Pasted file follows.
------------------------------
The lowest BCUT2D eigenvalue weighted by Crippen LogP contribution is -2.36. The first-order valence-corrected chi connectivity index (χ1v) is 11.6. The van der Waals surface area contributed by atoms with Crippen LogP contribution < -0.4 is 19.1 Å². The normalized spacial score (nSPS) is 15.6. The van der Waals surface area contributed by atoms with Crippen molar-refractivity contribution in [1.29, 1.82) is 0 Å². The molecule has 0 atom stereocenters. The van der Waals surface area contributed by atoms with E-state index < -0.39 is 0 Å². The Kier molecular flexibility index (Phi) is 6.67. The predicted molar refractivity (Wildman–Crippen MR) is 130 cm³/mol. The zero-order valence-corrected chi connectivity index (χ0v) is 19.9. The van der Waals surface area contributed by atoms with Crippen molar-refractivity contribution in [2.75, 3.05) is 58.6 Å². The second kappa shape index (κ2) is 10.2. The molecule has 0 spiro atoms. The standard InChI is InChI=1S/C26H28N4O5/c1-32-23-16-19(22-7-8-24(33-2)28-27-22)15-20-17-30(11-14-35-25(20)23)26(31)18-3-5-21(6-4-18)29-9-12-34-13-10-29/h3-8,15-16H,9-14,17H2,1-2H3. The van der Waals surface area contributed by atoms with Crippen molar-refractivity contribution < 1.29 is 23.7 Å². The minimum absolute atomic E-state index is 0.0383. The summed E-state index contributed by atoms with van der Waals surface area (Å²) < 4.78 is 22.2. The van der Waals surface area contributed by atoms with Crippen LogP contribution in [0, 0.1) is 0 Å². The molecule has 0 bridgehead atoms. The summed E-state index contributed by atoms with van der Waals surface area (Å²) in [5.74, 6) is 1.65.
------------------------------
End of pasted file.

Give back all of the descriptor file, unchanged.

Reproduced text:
The lowest BCUT2D eigenvalue weighted by Crippen LogP contribution is -2.36. The first-order valence-corrected chi connectivity index (χ1v) is 11.6. The van der Waals surface area contributed by atoms with Crippen LogP contribution < -0.4 is 19.1 Å². The normalized spacial score (nSPS) is 15.6. The van der Waals surface area contributed by atoms with Crippen molar-refractivity contribution in [1.29, 1.82) is 0 Å². The molecule has 0 atom stereocenters. The van der Waals surface area contributed by atoms with E-state index < -0.39 is 0 Å². The Kier molecular flexibility index (Phi) is 6.67. The predicted molar refractivity (Wildman–Crippen MR) is 130 cm³/mol. The zero-order valence-corrected chi connectivity index (χ0v) is 19.9. The van der Waals surface area contributed by atoms with Crippen molar-refractivity contribution in [2.75, 3.05) is 58.6 Å². The second kappa shape index (κ2) is 10.2. The molecule has 0 spiro atoms. The standard InChI is InChI=1S/C26H28N4O5/c1-32-23-16-19(22-7-8-24(33-2)28-27-22)15-20-17-30(11-14-35-25(20)23)26(31)18-3-5-21(6-4-18)29-9-12-34-13-10-29/h3-8,15-16H,9-14,17H2,1-2H3. The van der Waals surface area contributed by atoms with Crippen molar-refractivity contribution < 1.29 is 23.7 Å². The minimum absolute atomic E-state index is 0.0383. The summed E-state index contributed by atoms with van der Waals surface area (Å²) < 4.78 is 22.2. The van der Waals surface area contributed by atoms with Crippen LogP contribution in [0, 0.1) is 0 Å². The molecule has 0 bridgehead atoms. The summed E-state index contributed by atoms with van der Waals surface area (Å²) in [5.74, 6) is 1.65.